One Uppity Woman
As a midwife in the Massachusetts Bay Colony, Anne Hutchinson knew the lives of women intimately. She ministered to their medical needs, birthing and raising 16 children herself. She also ministered to their spiritual needs. But trouble was coming.
Raised in the English household of an Anglican minister, Anne Hutchinson studied scripture and theology. Over time she had questions that Anglicanism could not answer. In 1634, she and her husband followed the Rev. John Cotton to “the new world.” With her genteel birth, Hutchinson wealth, kindly manner and intelligence, she was welcomed.
As a nurse, she visited many homes. To her dismay, she discovered that many people considered good works to be the key to salvation. She began organizing house meetings for women. Colonial women’s lives were limited: women had no public voice and many were drudges. Anne”s gatherings provided social support and met spiritual needs—she summarized the week’s sermon and helped women understand it. At first, local clergy welcomed her concern for the spiritual well-being of women.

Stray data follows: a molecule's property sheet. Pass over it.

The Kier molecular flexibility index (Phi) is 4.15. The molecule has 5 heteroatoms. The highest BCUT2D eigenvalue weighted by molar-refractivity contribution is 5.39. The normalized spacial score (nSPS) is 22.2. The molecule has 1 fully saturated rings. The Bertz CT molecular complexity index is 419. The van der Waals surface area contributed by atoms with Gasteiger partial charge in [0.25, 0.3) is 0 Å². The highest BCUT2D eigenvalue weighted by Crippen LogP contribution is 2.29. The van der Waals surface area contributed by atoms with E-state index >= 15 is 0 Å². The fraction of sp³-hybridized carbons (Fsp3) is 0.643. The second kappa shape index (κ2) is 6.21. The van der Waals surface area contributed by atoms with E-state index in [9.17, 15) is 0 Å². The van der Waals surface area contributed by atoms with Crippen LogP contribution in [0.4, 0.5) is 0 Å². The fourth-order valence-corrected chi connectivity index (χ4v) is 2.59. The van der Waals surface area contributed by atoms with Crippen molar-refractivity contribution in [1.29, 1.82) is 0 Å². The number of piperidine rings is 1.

Over time, however, Anne’s women’s discussions began to criticize the teachings of the clergy. She believed that the condition of a person’s soul could not be determined by examining good works. Rather, knowledge of salvation depended upon Divine revelation. Religious leaders considered that idea heresy, undermining the clergy and challenging the established order of government. Colonial leaders with power and authority preferred a society that had outward signs of salvation, rather than trying to determine how the Holy Spirit might inform society.
Ultimately, Anne Hutchinson was tried for heresy: The authorities said, “You have stept out of your place, you have rather bine a Husband than a Wife and a Preacher than a Hearer and a Magistrate than a Subject.” She responded: “The Lord judgeth not as man judgeth. Better to be cast out of the Church than to deny Christ.” She was banished. Yet she knew the Still Speaking God and lived her faith with conviction.
Contributor: Davida Foy Crabtree